Province's decision to allow Lafarge plant to burn tires as fuel draws criticism
The province's decision to let the Lafarge cement plant in Brookfield burn tires for fuel is not sitting well with a number of people and groups.
Fred Blois, who was part of a residents group that lost a court bid for a judicial review of the project's environmental approval, says the department's approval process has become nothing more than a ``licence to commit harm.''
NDP critic Lenore Zann says while it's a win for the company, it's ``ridiculous'' the province is experimenting with burning tires in 2018.
Mark Butler of the Ecology Action Centre says Divert NS doesn't have the moral authority to collect an environmental fee on tires which will be given to a company to burn, not recycle tires.
Butler also says that once the tire burning infrastructure is in place at the Lafarge plant it will be difficult for government to reverse the decision to burn tires, regardless of monitoring and test results.
Environment Minister Margaret Miller defends the decision to allow Lafarge to conduct a one-year pilot project to incinerate tires, saying it will help the province meet its environmental goals on reducing greenhouse gas emissions.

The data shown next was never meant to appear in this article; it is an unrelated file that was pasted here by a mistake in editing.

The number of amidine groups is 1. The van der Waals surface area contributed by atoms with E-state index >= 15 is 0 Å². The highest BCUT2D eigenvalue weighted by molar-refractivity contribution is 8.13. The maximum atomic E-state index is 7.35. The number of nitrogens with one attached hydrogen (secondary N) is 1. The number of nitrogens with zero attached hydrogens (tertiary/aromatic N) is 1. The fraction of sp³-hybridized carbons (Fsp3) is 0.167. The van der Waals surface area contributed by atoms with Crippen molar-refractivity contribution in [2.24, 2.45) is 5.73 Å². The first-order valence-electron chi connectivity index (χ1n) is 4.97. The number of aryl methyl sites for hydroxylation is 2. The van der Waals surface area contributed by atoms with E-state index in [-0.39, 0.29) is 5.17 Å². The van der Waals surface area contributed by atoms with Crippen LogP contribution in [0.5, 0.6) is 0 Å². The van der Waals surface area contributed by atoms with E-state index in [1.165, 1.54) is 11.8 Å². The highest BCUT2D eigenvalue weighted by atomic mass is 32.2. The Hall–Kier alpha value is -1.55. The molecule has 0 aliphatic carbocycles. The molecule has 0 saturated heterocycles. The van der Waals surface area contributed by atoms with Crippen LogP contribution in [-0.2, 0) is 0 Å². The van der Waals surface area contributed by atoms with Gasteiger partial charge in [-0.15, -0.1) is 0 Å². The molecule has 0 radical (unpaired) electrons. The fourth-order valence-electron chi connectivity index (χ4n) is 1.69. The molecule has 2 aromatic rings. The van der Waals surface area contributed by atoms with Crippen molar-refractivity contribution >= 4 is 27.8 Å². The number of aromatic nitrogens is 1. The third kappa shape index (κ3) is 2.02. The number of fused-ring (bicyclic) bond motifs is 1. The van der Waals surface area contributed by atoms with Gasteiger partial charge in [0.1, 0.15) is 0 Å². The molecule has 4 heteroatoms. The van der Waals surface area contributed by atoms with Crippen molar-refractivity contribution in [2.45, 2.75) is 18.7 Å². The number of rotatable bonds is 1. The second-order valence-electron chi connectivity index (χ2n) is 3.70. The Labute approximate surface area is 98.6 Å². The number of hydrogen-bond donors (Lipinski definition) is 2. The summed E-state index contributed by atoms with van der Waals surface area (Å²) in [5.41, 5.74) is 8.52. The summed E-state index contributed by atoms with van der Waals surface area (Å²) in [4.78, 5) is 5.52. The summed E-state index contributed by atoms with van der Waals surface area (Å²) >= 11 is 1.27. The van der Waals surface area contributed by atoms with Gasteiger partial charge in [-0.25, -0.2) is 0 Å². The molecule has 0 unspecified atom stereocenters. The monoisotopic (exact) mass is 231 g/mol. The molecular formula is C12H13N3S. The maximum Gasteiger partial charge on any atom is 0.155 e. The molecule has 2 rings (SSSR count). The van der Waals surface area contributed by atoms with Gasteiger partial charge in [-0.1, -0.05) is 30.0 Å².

Lafarge plans to burn about 20 tonnes of tires a day - as much as 5,200 tonnes a year - in place of fossil fuels such as coal and petcoke used to manufacture Portland cement, a basic ingredient of concrete.
Under the plan, the province's waste diversion agency is expected to shift a supply of about 280,000 tires annually to Lafarge.
The environment department says the company will have to do air quality monitoring at regular intervals when the kiln is operating and will be required to monitor groundwater and surface water in the area.
Industrial approvals are normally issued for 10 years, but the province says the shorter period approved for Lafarge allows the province to ensure that terms and conditions are being met and can be modified to ensure the environment and human health are protected.
~ With files from The Canadian Press